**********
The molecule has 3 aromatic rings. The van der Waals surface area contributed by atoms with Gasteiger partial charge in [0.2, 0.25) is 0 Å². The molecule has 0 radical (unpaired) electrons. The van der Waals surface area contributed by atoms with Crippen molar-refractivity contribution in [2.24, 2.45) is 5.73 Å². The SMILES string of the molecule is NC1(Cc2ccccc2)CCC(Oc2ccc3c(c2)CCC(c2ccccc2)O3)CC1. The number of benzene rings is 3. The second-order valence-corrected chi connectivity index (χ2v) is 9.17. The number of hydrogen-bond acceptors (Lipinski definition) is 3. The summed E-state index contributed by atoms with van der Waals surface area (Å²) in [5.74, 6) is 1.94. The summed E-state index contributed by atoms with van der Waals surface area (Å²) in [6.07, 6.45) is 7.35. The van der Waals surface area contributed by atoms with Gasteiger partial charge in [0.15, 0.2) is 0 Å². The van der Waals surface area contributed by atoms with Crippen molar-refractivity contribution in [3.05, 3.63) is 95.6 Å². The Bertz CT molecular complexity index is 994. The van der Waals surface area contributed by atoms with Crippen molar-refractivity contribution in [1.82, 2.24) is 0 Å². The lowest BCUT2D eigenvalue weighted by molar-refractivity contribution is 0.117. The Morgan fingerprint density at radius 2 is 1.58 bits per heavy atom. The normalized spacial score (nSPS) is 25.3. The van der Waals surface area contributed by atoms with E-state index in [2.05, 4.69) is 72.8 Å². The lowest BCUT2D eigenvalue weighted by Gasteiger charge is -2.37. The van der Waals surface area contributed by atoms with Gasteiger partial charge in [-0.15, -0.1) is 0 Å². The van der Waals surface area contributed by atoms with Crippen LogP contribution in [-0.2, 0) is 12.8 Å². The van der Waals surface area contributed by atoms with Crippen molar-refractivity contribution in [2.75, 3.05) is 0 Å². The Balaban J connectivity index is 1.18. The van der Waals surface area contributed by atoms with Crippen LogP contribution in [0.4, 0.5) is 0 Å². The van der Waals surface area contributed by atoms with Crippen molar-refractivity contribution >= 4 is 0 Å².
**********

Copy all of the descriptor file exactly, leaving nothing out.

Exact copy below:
The molecule has 3 aromatic rings. The van der Waals surface area contributed by atoms with Gasteiger partial charge in [0.2, 0.25) is 0 Å². The molecule has 0 radical (unpaired) electrons. The van der Waals surface area contributed by atoms with Crippen molar-refractivity contribution in [2.24, 2.45) is 5.73 Å². The SMILES string of the molecule is NC1(Cc2ccccc2)CCC(Oc2ccc3c(c2)CCC(c2ccccc2)O3)CC1. The number of benzene rings is 3. The second-order valence-corrected chi connectivity index (χ2v) is 9.17. The number of hydrogen-bond acceptors (Lipinski definition) is 3. The summed E-state index contributed by atoms with van der Waals surface area (Å²) in [5.74, 6) is 1.94. The summed E-state index contributed by atoms with van der Waals surface area (Å²) in [6.07, 6.45) is 7.35. The van der Waals surface area contributed by atoms with Gasteiger partial charge in [0.15, 0.2) is 0 Å². The van der Waals surface area contributed by atoms with Crippen molar-refractivity contribution in [3.05, 3.63) is 95.6 Å². The Bertz CT molecular complexity index is 994. The van der Waals surface area contributed by atoms with Crippen molar-refractivity contribution in [1.82, 2.24) is 0 Å². The lowest BCUT2D eigenvalue weighted by molar-refractivity contribution is 0.117. The Morgan fingerprint density at radius 2 is 1.58 bits per heavy atom. The normalized spacial score (nSPS) is 25.3. The van der Waals surface area contributed by atoms with E-state index in [2.05, 4.69) is 72.8 Å². The lowest BCUT2D eigenvalue weighted by Gasteiger charge is -2.37. The van der Waals surface area contributed by atoms with Gasteiger partial charge in [-0.15, -0.1) is 0 Å². The van der Waals surface area contributed by atoms with Crippen LogP contribution in [-0.2, 0) is 12.8 Å². The van der Waals surface area contributed by atoms with Crippen molar-refractivity contribution in [2.75, 3.05) is 0 Å². The Balaban J connectivity index is 1.18. The van der Waals surface area contributed by atoms with Crippen LogP contribution in [0.4, 0.5) is 0 Å². The van der Waals surface area contributed by atoms with Crippen molar-refractivity contribution >= 4 is 0 Å².